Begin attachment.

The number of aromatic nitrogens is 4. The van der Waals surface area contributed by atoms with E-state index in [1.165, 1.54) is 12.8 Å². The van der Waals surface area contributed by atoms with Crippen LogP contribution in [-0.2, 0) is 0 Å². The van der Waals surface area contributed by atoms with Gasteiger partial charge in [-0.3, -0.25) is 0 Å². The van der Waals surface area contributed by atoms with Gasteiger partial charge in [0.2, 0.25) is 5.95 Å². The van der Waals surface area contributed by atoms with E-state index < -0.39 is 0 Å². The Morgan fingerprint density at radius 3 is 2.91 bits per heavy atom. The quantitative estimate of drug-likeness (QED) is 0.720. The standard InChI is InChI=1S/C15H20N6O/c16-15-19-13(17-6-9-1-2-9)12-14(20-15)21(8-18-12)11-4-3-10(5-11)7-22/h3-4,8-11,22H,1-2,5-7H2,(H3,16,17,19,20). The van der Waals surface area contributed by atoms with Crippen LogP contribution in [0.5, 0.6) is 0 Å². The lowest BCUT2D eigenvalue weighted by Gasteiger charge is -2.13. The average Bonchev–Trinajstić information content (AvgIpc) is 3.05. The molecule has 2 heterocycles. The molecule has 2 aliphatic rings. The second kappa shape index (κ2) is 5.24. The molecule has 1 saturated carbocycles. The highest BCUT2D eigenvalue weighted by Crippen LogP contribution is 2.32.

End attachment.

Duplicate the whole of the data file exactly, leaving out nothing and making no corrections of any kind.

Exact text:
The number of aromatic nitrogens is 4. The van der Waals surface area contributed by atoms with E-state index in [1.165, 1.54) is 12.8 Å². The van der Waals surface area contributed by atoms with Crippen LogP contribution in [-0.2, 0) is 0 Å². The van der Waals surface area contributed by atoms with Gasteiger partial charge in [-0.3, -0.25) is 0 Å². The van der Waals surface area contributed by atoms with Gasteiger partial charge in [0.2, 0.25) is 5.95 Å². The van der Waals surface area contributed by atoms with E-state index < -0.39 is 0 Å². The Morgan fingerprint density at radius 3 is 2.91 bits per heavy atom. The quantitative estimate of drug-likeness (QED) is 0.720. The standard InChI is InChI=1S/C15H20N6O/c16-15-19-13(17-6-9-1-2-9)12-14(20-15)21(8-18-12)11-4-3-10(5-11)7-22/h3-4,8-11,22H,1-2,5-7H2,(H3,16,17,19,20). The van der Waals surface area contributed by atoms with Crippen LogP contribution in [0.5, 0.6) is 0 Å². The lowest BCUT2D eigenvalue weighted by Gasteiger charge is -2.13. The average Bonchev–Trinajstić information content (AvgIpc) is 3.05. The molecule has 2 heterocycles. The molecule has 2 aliphatic rings. The second kappa shape index (κ2) is 5.24. The molecule has 1 saturated carbocycles. The highest BCUT2D eigenvalue weighted by Crippen LogP contribution is 2.32.